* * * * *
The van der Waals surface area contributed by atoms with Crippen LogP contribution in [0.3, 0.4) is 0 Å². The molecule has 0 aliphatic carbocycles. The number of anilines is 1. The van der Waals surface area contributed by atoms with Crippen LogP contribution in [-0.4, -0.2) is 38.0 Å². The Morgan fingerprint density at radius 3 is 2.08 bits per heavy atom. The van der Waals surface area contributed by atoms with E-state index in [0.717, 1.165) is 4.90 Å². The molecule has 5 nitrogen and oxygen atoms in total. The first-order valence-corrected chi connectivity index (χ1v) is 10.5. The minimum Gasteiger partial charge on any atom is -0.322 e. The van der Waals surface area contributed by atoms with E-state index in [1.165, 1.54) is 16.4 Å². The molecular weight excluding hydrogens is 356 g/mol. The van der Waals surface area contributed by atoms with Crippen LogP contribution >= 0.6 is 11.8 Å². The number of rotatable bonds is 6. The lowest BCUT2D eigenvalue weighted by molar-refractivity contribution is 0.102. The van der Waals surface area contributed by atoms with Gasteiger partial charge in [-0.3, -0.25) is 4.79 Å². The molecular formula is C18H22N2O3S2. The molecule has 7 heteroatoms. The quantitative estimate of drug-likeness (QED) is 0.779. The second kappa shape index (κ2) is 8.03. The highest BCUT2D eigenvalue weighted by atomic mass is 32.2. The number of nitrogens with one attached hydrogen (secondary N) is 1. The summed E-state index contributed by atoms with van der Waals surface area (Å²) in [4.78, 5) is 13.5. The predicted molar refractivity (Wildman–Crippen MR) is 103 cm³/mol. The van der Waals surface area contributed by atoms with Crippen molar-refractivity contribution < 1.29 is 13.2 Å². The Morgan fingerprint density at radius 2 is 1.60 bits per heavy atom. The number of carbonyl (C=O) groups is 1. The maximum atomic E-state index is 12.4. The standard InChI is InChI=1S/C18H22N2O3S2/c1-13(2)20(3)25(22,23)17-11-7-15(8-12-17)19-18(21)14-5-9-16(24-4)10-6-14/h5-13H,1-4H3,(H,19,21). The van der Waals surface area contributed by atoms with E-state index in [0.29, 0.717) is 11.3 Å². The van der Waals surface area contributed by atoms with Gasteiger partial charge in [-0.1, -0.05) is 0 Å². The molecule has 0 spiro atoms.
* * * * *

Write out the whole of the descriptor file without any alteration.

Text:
The van der Waals surface area contributed by atoms with Crippen LogP contribution in [0.3, 0.4) is 0 Å². The molecule has 0 aliphatic carbocycles. The number of anilines is 1. The van der Waals surface area contributed by atoms with Crippen LogP contribution in [-0.4, -0.2) is 38.0 Å². The Morgan fingerprint density at radius 3 is 2.08 bits per heavy atom. The van der Waals surface area contributed by atoms with E-state index in [0.717, 1.165) is 4.90 Å². The molecule has 5 nitrogen and oxygen atoms in total. The first-order valence-corrected chi connectivity index (χ1v) is 10.5. The minimum Gasteiger partial charge on any atom is -0.322 e. The van der Waals surface area contributed by atoms with E-state index in [1.165, 1.54) is 16.4 Å². The molecular weight excluding hydrogens is 356 g/mol. The van der Waals surface area contributed by atoms with Crippen LogP contribution >= 0.6 is 11.8 Å². The number of rotatable bonds is 6. The lowest BCUT2D eigenvalue weighted by molar-refractivity contribution is 0.102. The van der Waals surface area contributed by atoms with Gasteiger partial charge in [-0.3, -0.25) is 4.79 Å². The molecular formula is C18H22N2O3S2. The molecule has 7 heteroatoms. The quantitative estimate of drug-likeness (QED) is 0.779. The second kappa shape index (κ2) is 8.03. The highest BCUT2D eigenvalue weighted by atomic mass is 32.2. The number of nitrogens with one attached hydrogen (secondary N) is 1. The summed E-state index contributed by atoms with van der Waals surface area (Å²) in [4.78, 5) is 13.5. The predicted molar refractivity (Wildman–Crippen MR) is 103 cm³/mol. The van der Waals surface area contributed by atoms with Crippen molar-refractivity contribution < 1.29 is 13.2 Å². The Morgan fingerprint density at radius 2 is 1.60 bits per heavy atom. The number of carbonyl (C=O) groups is 1. The maximum atomic E-state index is 12.4. The standard InChI is InChI=1S/C18H22N2O3S2/c1-13(2)20(3)25(22,23)17-11-7-15(8-12-17)19-18(21)14-5-9-16(24-4)10-6-14/h5-13H,1-4H3,(H,19,21). The van der Waals surface area contributed by atoms with E-state index in [0.29, 0.717) is 11.3 Å². The van der Waals surface area contributed by atoms with Gasteiger partial charge in [-0.1, -0.05) is 0 Å². The molecule has 0 spiro atoms.